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Half-Baked has cooked up box-office business by using ingredients proven to tempt teen tastes: sex, drugs and rock-n-roll. It's a recipe for parental indigestion.
A '90s answer to Cheech and Chong, this movie is a reckless tribute to marijuana. The comedy opens with a flashback to the mid-1980s as four high school freshmen share their first joint. "We remember that day," one fondly recalls, "when we met the fifth member of our crew—marijuana." Flash forward. Now "mature" adults, the friends are unmotivated stoners in dead-end jobs who live from high to high and philosophize about music videos. And they're loving every minute of it. The plot involves three of them trying to get the fourth out of jail.
In addition to glorifying pot, the movie gives viewers a crash course in the subculture. How to find weed. How to smoke weed. How to identify different types of users. Half-Baked is a gateway to a gateway drug.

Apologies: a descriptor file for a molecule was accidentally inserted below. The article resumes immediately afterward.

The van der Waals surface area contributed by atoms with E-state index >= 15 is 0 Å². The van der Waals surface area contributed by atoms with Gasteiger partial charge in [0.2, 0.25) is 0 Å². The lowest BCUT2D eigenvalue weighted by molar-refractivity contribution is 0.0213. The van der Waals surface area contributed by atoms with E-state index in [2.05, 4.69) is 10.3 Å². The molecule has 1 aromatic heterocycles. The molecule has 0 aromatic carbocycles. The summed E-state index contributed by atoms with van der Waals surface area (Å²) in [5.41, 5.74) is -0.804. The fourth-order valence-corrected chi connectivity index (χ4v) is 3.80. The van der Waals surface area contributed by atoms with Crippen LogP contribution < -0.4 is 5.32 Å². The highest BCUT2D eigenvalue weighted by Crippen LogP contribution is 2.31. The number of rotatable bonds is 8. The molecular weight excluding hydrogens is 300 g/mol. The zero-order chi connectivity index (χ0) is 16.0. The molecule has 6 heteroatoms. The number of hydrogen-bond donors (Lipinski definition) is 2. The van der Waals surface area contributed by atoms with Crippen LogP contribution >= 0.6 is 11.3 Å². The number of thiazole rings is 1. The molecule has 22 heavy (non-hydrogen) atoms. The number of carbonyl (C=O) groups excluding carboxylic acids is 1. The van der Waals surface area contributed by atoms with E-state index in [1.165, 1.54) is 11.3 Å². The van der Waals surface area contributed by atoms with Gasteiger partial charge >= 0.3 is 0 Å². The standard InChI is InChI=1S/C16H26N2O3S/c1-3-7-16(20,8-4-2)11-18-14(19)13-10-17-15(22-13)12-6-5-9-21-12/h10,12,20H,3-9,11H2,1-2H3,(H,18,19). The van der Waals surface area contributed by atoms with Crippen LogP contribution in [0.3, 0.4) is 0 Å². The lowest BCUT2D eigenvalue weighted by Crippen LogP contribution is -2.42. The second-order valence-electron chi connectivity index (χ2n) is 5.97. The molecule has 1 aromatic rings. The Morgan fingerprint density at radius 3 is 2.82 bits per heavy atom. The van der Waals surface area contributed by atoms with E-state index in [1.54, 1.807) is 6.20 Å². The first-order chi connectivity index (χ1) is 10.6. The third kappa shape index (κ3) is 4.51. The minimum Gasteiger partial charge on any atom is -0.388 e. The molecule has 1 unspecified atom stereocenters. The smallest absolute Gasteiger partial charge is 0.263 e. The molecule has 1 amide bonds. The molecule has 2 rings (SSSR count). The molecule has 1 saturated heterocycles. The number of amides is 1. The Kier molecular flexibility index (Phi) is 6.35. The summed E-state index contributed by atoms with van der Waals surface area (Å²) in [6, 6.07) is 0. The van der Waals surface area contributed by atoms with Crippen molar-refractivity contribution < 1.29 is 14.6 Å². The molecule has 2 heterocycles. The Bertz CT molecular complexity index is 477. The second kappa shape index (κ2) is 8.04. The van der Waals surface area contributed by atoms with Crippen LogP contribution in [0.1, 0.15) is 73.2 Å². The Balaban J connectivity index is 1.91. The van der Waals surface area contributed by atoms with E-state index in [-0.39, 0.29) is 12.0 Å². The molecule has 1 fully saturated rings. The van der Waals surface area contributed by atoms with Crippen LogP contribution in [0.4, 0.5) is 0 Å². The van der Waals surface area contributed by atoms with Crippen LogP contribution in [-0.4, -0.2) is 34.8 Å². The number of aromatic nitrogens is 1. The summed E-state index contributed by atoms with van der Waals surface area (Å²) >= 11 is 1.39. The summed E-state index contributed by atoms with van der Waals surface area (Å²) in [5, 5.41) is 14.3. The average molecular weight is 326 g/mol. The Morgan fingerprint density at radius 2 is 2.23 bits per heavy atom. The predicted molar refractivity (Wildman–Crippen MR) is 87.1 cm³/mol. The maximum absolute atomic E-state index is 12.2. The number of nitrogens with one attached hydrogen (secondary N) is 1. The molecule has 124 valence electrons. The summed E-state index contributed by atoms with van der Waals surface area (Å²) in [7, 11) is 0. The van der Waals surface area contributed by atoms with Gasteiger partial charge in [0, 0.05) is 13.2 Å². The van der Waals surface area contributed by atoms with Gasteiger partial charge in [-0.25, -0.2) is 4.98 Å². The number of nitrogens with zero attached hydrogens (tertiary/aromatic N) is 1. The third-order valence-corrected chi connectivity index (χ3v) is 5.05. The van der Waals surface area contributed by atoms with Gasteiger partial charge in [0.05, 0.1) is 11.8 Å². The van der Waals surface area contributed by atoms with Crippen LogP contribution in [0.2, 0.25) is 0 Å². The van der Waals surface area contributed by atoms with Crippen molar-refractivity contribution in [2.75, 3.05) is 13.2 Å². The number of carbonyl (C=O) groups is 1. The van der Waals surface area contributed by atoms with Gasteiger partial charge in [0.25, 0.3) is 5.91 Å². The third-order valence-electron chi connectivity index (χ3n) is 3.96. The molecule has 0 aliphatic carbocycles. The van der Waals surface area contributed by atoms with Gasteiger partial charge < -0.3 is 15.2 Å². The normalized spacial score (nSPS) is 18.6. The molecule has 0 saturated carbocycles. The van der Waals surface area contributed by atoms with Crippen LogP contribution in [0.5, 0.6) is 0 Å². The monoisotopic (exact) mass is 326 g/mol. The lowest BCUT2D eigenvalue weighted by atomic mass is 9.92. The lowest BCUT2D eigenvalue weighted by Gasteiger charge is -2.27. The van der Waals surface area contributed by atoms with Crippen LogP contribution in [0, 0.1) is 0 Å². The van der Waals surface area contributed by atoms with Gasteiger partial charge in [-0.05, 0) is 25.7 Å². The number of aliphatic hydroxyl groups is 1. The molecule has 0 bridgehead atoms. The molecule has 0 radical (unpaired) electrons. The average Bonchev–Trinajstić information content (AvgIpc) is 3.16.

"All these characters' problems are started because of, and solved by, weed," writer/star Dave Chappelle told Vibe magazine. "Baked could be viewed as pretty socially irresponsible, but it's not a training film for children; it's for adults." If that's true, why has Universal Pictures been advertising it on MTV?
Not only do these "heroes" consume pot, but they also steal it and sell it. Furthermore, Half-Baked's obscenities, nudity, homosexual references and shameful sexual conduct only aggrevate an already contemptible premise.
Crude or Profane Language
Drug and Alcohol Content
Other Negative Elements
Other Belief Systems
Readability Age Range
Dave Chappelle, Guillermo Diaz, Harland Williams, Jim Breuer, Rachel True
Tamra Davis ( )